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CA drought conditions go from bad to worse with early heat wave

The nation's largest reservoir, Lake Mead, is about to hit its lowest water level ever recorded.

SAN DIEGO — Last year was a record-setting year for fires in California – 4.4 million acres burned. This year, with our drought conditions and the weather already heating up, firefighters fear 2021 could be even worse. But even if we get lucky when it comes to fires, our lack of water is still a serious concern.

Lake Mead is a perfect example of the problem. The nation's largest reservoir is about to hit its lowest water level ever recorded. That’s a big deal for us because that part of the Colorado River system is a crucial water supply for several areas including San Diego. 

“This landscape screams problems to me,” says Pat Mulroy, former General Manager of the Southern Nevada Water Authority. “I mean, just look at the bathtub rings. To me, that is an enormous wake-up call."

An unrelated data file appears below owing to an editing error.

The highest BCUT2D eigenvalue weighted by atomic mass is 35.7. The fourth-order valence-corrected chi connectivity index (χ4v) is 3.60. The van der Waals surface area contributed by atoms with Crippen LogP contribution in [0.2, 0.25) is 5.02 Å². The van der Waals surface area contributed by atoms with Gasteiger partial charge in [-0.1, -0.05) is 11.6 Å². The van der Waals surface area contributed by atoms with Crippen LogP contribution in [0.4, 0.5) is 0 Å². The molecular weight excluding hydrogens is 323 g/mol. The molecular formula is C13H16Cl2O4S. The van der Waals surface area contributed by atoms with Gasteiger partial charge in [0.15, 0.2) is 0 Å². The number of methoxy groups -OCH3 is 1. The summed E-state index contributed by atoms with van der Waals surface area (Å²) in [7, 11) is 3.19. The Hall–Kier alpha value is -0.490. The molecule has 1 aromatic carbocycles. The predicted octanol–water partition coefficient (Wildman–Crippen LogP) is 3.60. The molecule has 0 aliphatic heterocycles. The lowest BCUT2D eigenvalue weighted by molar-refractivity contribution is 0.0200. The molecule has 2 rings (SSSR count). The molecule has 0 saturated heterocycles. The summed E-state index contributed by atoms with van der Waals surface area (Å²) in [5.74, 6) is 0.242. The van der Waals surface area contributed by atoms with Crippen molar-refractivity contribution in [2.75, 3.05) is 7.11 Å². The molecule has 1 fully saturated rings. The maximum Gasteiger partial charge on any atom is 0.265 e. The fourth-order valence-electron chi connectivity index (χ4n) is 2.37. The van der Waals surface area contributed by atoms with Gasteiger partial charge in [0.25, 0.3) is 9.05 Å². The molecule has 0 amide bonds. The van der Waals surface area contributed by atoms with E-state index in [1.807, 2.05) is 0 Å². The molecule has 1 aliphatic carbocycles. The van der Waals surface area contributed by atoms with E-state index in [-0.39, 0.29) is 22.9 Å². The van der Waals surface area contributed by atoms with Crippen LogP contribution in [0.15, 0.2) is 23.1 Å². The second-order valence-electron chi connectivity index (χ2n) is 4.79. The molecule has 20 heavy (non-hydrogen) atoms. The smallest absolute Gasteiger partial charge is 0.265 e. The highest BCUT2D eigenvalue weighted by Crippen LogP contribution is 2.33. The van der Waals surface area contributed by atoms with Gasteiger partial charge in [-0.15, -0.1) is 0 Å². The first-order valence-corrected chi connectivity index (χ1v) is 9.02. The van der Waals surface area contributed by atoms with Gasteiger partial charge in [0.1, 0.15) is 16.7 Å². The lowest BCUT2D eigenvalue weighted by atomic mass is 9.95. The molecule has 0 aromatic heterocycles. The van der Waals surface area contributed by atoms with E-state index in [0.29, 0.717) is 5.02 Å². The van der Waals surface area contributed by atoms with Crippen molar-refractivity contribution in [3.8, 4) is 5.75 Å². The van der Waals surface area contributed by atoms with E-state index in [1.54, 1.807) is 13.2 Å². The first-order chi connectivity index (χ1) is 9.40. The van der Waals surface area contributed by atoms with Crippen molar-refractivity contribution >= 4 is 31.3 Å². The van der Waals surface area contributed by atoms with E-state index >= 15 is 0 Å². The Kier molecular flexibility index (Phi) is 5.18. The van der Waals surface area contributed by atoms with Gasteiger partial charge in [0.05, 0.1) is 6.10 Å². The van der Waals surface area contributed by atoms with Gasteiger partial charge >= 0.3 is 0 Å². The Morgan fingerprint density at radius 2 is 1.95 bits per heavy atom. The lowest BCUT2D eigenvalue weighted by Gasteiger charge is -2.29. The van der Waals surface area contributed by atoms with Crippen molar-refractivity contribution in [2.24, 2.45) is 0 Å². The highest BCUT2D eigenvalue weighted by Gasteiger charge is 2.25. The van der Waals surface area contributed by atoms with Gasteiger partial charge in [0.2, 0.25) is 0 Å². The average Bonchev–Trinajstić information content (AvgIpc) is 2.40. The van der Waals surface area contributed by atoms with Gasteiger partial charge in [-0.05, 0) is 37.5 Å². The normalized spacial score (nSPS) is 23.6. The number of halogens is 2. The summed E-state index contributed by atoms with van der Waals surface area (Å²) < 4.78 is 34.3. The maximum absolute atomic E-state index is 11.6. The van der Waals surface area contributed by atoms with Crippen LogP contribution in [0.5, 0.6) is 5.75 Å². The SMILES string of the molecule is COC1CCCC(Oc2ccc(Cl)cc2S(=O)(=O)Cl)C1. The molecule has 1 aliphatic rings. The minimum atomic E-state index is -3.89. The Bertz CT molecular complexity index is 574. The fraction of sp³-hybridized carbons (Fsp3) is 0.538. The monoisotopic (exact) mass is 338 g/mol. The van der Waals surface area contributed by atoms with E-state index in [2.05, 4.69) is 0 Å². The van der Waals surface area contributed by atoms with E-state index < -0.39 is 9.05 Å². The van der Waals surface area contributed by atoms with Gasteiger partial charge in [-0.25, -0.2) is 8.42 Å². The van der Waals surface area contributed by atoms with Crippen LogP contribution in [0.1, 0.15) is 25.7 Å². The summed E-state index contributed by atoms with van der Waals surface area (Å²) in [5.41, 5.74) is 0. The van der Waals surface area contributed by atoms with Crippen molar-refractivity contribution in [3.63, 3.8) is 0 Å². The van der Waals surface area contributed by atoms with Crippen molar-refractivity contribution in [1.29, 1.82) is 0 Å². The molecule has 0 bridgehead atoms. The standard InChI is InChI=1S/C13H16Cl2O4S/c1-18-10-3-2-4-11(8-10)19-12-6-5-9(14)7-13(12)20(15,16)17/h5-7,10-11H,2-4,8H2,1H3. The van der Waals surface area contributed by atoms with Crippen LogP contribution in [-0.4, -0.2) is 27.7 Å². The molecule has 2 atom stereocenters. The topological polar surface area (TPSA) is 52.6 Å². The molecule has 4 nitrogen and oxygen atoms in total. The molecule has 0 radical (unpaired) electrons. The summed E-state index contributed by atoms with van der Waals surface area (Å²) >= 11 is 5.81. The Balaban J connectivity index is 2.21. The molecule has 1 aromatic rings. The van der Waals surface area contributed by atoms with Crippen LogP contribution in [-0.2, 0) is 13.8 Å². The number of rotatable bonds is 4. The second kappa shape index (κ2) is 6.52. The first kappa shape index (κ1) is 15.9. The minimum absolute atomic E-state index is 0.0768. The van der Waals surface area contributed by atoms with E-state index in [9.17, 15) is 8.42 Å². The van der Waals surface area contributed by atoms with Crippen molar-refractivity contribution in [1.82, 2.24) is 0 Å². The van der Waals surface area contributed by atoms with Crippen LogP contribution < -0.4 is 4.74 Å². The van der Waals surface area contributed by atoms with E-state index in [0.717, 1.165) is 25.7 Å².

To show you how quickly our situation is deteriorating, we compared drought maps from June of last year and June of this year. In 2020, the only real area of concern was around Colorado and New Mexico. This year, it’s a much different picture. Utah, Arizona, Nevada and Southern California are all dramatically worse, with extreme drought conditions throughout much of the area.

Fortunately, San Diego has been preparing for the worst. Officials have been storing enough water to get us through a few tough years, but a heat wave - like the one we're experiencing this week - definitely doesn't help. People are sure to use more water for irrigation and the heat is drying out our vegetation. That could mean bigger wildfires that take a lot of water to fight.

In parts of Northern California, things have already gotten so bad that in the city of Healdsburg, all outdoor sprinklers have been banned and residents are being rationed to just 75 gallons of water per person per day.

Farmers in much of California, Arizona and Utah are also being told to get by on less water, meaning fewer crops in the ground and higher prices for food. To survive, some farmers are switching the crops they plant from things like almonds and grapes - that need more water, to ones like tomatoes - that require less water.

WATCH: In face of historically dry conditions, Governor Newsom announces targeted drought emergency (April 2021)